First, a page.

Make a rich broth by adding chicken pieces or chicken carcass (ask the butcher at your supermarket for it), water, onion halves, salt & pepper to a stockpot. Bring the water to a boil and skim off any foam that collects on top. Reduce the heat to just above low, cover the pot, and simmer for 2-3 hours. Strain the broth through a fine mesh and use it in the soup.
Make ahead tip: The broth may be made up to couple of days in advance and stored in the refrigerator.
In a clean stockpot add the broth, small diced carrots and potatoes, cover and cook 15-20 minutes until the vegetables are tender (not mushy). Add the vermicelli noodles and cook for 5-7 more minutes until the noodles are tender. Remove from the heat, add finely chopped parsley and serve.
As displayed in this photo, the rich broth causes the dance of glistening circles on top of this aromatic and delicious saffron soup. I have sprinkled finely chopped fresh parsley for garnish this time, but sometimes I also like to serve it with a slice of fresh lemon and a few barberries on the side; either way, I really think it is one of best soups that I’ve ever had. Enjoy this Soupe Morgh Zaferani and let me know what you think!
Homemade broth: 2-3 hours
Soup prep time: 5 minutes
Soup cooking time: 20-25 minutes
- For the homemade chicken broth:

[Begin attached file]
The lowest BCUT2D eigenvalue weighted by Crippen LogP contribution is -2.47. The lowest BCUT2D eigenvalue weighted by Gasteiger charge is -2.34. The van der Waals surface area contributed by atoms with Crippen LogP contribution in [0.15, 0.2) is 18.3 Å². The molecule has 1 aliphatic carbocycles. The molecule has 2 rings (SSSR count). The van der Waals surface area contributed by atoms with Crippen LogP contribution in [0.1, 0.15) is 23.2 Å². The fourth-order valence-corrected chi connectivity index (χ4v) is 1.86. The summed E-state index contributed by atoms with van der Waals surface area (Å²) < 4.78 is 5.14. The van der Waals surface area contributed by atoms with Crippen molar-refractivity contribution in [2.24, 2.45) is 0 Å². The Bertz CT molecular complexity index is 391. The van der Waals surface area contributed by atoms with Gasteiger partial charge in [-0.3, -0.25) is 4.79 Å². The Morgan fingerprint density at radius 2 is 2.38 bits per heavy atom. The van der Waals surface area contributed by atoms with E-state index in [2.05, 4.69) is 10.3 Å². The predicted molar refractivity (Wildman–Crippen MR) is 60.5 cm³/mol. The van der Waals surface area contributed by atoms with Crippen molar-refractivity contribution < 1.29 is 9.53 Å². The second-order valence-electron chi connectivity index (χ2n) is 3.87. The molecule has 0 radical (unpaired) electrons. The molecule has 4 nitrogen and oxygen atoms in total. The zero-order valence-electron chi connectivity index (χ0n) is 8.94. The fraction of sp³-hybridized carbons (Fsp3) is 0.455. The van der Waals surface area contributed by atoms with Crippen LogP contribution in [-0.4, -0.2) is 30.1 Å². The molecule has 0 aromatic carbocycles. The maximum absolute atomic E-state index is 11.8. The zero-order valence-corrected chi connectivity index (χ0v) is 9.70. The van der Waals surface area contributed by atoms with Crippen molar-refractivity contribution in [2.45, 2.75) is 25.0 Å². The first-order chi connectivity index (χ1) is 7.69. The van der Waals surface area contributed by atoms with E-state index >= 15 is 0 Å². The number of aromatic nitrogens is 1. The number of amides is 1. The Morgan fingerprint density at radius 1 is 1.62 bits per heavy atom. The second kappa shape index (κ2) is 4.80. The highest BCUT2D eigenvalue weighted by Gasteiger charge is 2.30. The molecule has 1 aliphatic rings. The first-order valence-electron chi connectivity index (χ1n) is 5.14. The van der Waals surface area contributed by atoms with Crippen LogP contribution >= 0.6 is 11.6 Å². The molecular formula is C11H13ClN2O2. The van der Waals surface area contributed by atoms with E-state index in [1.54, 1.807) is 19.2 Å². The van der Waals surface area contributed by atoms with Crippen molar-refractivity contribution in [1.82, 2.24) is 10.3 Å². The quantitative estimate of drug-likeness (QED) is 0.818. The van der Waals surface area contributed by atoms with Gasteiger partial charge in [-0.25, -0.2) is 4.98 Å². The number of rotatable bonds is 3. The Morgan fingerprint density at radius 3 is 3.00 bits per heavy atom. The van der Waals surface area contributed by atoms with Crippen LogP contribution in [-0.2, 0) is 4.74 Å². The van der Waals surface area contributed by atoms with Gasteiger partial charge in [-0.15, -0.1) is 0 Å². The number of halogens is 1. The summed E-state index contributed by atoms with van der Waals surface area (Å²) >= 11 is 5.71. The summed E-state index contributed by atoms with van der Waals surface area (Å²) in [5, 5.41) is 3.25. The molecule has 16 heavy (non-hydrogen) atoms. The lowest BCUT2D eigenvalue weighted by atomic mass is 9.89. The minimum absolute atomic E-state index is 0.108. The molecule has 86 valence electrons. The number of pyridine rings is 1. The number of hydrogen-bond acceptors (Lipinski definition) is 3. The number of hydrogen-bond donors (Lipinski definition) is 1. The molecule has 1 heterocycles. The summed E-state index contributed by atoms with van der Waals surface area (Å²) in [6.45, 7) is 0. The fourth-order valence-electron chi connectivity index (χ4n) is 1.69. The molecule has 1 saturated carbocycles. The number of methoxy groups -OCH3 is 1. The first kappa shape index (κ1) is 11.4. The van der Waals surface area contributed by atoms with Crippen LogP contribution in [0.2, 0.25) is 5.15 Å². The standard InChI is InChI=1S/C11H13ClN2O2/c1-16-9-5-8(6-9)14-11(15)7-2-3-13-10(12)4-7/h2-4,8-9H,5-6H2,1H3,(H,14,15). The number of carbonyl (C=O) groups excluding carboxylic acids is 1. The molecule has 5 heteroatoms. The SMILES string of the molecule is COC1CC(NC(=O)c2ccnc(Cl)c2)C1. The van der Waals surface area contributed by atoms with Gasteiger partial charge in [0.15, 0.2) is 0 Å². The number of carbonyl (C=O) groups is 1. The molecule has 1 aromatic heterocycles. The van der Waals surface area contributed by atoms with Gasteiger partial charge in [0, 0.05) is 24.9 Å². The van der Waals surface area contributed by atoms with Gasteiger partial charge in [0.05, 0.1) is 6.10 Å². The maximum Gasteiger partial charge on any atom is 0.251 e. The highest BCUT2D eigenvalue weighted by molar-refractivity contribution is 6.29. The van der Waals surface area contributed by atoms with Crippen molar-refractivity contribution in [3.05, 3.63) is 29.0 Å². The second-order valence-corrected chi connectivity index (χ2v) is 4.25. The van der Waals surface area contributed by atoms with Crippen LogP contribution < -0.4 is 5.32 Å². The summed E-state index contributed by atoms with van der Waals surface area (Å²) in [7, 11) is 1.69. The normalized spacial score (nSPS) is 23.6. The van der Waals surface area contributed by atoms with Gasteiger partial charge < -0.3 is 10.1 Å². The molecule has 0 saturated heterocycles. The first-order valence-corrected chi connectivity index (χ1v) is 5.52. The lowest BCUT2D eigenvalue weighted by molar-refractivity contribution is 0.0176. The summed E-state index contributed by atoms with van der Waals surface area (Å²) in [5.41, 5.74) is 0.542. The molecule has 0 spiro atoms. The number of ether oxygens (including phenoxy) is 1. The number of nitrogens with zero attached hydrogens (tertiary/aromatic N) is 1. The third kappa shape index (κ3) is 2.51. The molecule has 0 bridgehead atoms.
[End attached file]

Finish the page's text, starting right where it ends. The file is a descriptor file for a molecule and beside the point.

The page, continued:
- 5-6 large skinless bone-in chicken drumsticks or thighs (may also use a whole chicken carcass with couple of chicken pieces)
- 3-4 cups cold water
- 1 medium onion, peeled and halved
- 1-1½ tsp kosher salt
- ½ tsp ground black pepper
- For the soup:
- 3 cups homemade chicken broth
- ⅔ cup small diced peeled carrots
- ⅔ cup small diced peeled white potatoes
- 1/16 - ⅛ tsp ground saffron powder
- ¼ cup broken vermicelli noodles (or thin spaghetti), about 1-inch pieces
- 1-2 TBSP finely chopped fresh parsley
- Optional garnish (not used in this recipe):
- Barberries (zereshk)
- Slices of fresh lemon
- To make the homemade chicken broth add the chicken pieces and/or carcass, water, onion halves, salt and pepper to a stockpot. Bring the water to a boil, skim off any foams from the top.
- Reduce the temperature to the marking between low and medium low. Cover the pot and simmer for 2-3 hours. Check occasionally to make sure there is enough water in the pot. The broth will be very rich and flavorful at the end of this time and the meat will fall off the bone. If there is more than 3 cups of broth in the pot, leave the lid off and cook until it is reduced to this amount. Strain the broth and save the chicken meat for another use.
- In a clean stockpot add the broth, saffron powder, diced potatoes and carrots. Bring the soup to a boil then reduce the temperature to just above low. Cover and simmer for about 15 minutes, or until the vegetables are tender.
- Add ¼ cup vermicelli noodles to the pot, stir, cover and simmer for another 5 minutes, or until the noodles are tender.
- Remove the soup from heat, add finely chopped fresh parsley and serve.